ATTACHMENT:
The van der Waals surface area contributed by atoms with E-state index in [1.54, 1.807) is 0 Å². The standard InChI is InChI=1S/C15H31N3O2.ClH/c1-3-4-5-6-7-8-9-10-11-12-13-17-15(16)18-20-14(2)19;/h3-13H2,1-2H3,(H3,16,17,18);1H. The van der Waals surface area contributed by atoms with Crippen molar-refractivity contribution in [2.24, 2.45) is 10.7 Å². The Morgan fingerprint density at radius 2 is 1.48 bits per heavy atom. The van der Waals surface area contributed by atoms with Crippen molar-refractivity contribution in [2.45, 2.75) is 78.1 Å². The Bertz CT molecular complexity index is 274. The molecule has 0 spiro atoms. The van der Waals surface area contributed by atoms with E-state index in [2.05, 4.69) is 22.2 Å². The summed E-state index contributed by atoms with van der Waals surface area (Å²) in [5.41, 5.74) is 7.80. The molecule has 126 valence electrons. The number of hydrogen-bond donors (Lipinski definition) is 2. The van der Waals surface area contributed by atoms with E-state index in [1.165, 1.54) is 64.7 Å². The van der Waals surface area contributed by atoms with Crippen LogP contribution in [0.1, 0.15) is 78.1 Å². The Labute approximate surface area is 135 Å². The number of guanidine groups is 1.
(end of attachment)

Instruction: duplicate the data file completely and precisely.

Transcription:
The van der Waals surface area contributed by atoms with E-state index in [1.54, 1.807) is 0 Å². The standard InChI is InChI=1S/C15H31N3O2.ClH/c1-3-4-5-6-7-8-9-10-11-12-13-17-15(16)18-20-14(2)19;/h3-13H2,1-2H3,(H3,16,17,18);1H. The van der Waals surface area contributed by atoms with Crippen molar-refractivity contribution in [2.24, 2.45) is 10.7 Å². The Morgan fingerprint density at radius 2 is 1.48 bits per heavy atom. The van der Waals surface area contributed by atoms with Crippen molar-refractivity contribution in [2.45, 2.75) is 78.1 Å². The Bertz CT molecular complexity index is 274. The molecule has 0 spiro atoms. The van der Waals surface area contributed by atoms with E-state index in [2.05, 4.69) is 22.2 Å². The summed E-state index contributed by atoms with van der Waals surface area (Å²) in [5.41, 5.74) is 7.80. The molecule has 126 valence electrons. The number of hydrogen-bond donors (Lipinski definition) is 2. The van der Waals surface area contributed by atoms with E-state index in [1.165, 1.54) is 64.7 Å². The van der Waals surface area contributed by atoms with Crippen LogP contribution in [0.1, 0.15) is 78.1 Å². The Labute approximate surface area is 135 Å². The number of guanidine groups is 1.